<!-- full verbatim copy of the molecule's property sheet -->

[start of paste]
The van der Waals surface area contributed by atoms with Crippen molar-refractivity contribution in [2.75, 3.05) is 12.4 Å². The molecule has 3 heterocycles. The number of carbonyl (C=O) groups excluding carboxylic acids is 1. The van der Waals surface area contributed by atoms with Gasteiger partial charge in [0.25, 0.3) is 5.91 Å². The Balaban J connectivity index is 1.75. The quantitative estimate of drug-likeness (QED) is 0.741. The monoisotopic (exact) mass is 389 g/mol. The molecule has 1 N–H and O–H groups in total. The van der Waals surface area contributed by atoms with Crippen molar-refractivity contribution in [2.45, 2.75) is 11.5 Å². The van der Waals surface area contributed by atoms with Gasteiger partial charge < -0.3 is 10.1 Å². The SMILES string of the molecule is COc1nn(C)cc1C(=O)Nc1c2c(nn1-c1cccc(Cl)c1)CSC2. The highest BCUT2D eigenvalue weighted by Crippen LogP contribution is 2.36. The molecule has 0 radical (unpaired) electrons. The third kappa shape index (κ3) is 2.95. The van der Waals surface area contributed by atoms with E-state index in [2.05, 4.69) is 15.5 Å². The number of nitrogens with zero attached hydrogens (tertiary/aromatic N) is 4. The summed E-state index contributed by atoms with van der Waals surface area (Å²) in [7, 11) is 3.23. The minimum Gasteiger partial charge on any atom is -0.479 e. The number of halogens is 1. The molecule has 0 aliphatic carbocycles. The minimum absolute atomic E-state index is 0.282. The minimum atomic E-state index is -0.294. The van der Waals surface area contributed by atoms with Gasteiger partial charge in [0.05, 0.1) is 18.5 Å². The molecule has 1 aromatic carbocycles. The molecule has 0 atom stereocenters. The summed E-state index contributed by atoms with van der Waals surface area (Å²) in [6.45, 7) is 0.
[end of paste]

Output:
The van der Waals surface area contributed by atoms with Crippen molar-refractivity contribution in [2.75, 3.05) is 12.4 Å². The molecule has 3 heterocycles. The number of carbonyl (C=O) groups excluding carboxylic acids is 1. The van der Waals surface area contributed by atoms with Gasteiger partial charge in [0.25, 0.3) is 5.91 Å². The Balaban J connectivity index is 1.75. The quantitative estimate of drug-likeness (QED) is 0.741. The monoisotopic (exact) mass is 389 g/mol. The molecule has 1 N–H and O–H groups in total. The van der Waals surface area contributed by atoms with Crippen molar-refractivity contribution in [2.45, 2.75) is 11.5 Å². The van der Waals surface area contributed by atoms with Gasteiger partial charge < -0.3 is 10.1 Å². The SMILES string of the molecule is COc1nn(C)cc1C(=O)Nc1c2c(nn1-c1cccc(Cl)c1)CSC2. The highest BCUT2D eigenvalue weighted by Crippen LogP contribution is 2.36. The molecule has 0 radical (unpaired) electrons. The third kappa shape index (κ3) is 2.95. The van der Waals surface area contributed by atoms with E-state index in [2.05, 4.69) is 15.5 Å². The number of nitrogens with zero attached hydrogens (tertiary/aromatic N) is 4. The summed E-state index contributed by atoms with van der Waals surface area (Å²) in [7, 11) is 3.23. The minimum Gasteiger partial charge on any atom is -0.479 e. The number of halogens is 1. The molecule has 0 aliphatic carbocycles. The minimum absolute atomic E-state index is 0.282. The minimum atomic E-state index is -0.294. The van der Waals surface area contributed by atoms with Gasteiger partial charge in [0.05, 0.1) is 18.5 Å². The molecule has 1 aromatic carbocycles. The molecule has 0 atom stereocenters. The summed E-state index contributed by atoms with van der Waals surface area (Å²) in [6.45, 7) is 0.